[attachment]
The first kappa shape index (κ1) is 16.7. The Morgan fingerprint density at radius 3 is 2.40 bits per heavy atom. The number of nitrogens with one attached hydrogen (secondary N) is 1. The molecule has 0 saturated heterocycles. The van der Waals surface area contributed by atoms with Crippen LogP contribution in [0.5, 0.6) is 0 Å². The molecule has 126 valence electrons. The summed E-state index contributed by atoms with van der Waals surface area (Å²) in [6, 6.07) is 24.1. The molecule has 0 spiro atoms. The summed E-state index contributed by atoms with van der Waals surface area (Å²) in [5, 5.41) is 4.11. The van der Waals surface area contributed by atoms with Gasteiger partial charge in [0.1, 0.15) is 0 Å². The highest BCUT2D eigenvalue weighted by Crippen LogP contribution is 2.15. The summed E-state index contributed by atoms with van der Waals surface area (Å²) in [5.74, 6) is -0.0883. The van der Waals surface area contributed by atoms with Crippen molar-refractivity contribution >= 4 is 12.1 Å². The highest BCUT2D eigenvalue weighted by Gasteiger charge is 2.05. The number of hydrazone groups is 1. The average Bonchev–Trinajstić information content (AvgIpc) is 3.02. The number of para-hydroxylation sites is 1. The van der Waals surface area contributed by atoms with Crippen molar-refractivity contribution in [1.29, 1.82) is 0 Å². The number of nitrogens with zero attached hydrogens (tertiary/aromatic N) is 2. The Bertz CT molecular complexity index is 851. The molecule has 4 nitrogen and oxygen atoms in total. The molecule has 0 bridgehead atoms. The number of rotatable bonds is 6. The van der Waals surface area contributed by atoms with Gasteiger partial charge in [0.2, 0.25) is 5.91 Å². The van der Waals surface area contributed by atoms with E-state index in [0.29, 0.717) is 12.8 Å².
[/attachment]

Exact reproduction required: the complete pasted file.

The first kappa shape index (κ1) is 16.7. The Morgan fingerprint density at radius 3 is 2.40 bits per heavy atom. The number of nitrogens with one attached hydrogen (secondary N) is 1. The molecule has 0 saturated heterocycles. The van der Waals surface area contributed by atoms with Crippen LogP contribution in [0.5, 0.6) is 0 Å². The molecule has 126 valence electrons. The summed E-state index contributed by atoms with van der Waals surface area (Å²) in [6, 6.07) is 24.1. The molecule has 0 spiro atoms. The summed E-state index contributed by atoms with van der Waals surface area (Å²) in [5, 5.41) is 4.11. The van der Waals surface area contributed by atoms with Gasteiger partial charge in [0.1, 0.15) is 0 Å². The highest BCUT2D eigenvalue weighted by Crippen LogP contribution is 2.15. The summed E-state index contributed by atoms with van der Waals surface area (Å²) in [5.74, 6) is -0.0883. The van der Waals surface area contributed by atoms with Crippen molar-refractivity contribution >= 4 is 12.1 Å². The highest BCUT2D eigenvalue weighted by Gasteiger charge is 2.05. The number of hydrazone groups is 1. The average Bonchev–Trinajstić information content (AvgIpc) is 3.02. The number of para-hydroxylation sites is 1. The van der Waals surface area contributed by atoms with Crippen molar-refractivity contribution in [1.29, 1.82) is 0 Å². The number of nitrogens with zero attached hydrogens (tertiary/aromatic N) is 2. The Bertz CT molecular complexity index is 851. The molecule has 4 nitrogen and oxygen atoms in total. The molecule has 0 bridgehead atoms. The number of rotatable bonds is 6. The van der Waals surface area contributed by atoms with Gasteiger partial charge in [0.2, 0.25) is 5.91 Å². The van der Waals surface area contributed by atoms with E-state index in [0.29, 0.717) is 12.8 Å².